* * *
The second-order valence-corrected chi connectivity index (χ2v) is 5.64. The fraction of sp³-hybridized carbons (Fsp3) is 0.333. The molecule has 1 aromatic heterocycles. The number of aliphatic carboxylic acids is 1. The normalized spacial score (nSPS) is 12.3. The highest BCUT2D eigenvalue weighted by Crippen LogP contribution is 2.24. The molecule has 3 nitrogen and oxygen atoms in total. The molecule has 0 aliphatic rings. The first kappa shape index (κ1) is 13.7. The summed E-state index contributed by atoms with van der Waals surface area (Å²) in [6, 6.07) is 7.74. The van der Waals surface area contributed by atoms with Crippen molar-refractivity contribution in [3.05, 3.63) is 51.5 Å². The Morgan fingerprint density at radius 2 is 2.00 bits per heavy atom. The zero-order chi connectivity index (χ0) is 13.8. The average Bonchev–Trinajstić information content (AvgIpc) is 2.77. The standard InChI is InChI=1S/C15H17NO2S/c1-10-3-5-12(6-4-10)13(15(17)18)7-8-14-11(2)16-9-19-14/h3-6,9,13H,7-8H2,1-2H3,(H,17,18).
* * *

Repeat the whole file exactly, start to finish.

The second-order valence-corrected chi connectivity index (χ2v) is 5.64. The fraction of sp³-hybridized carbons (Fsp3) is 0.333. The molecule has 1 aromatic heterocycles. The number of aliphatic carboxylic acids is 1. The normalized spacial score (nSPS) is 12.3. The highest BCUT2D eigenvalue weighted by Crippen LogP contribution is 2.24. The molecule has 3 nitrogen and oxygen atoms in total. The molecule has 0 aliphatic rings. The first kappa shape index (κ1) is 13.7. The summed E-state index contributed by atoms with van der Waals surface area (Å²) in [6, 6.07) is 7.74. The van der Waals surface area contributed by atoms with Crippen molar-refractivity contribution in [3.05, 3.63) is 51.5 Å². The Morgan fingerprint density at radius 2 is 2.00 bits per heavy atom. The zero-order chi connectivity index (χ0) is 13.8. The average Bonchev–Trinajstić information content (AvgIpc) is 2.77. The standard InChI is InChI=1S/C15H17NO2S/c1-10-3-5-12(6-4-10)13(15(17)18)7-8-14-11(2)16-9-19-14/h3-6,9,13H,7-8H2,1-2H3,(H,17,18).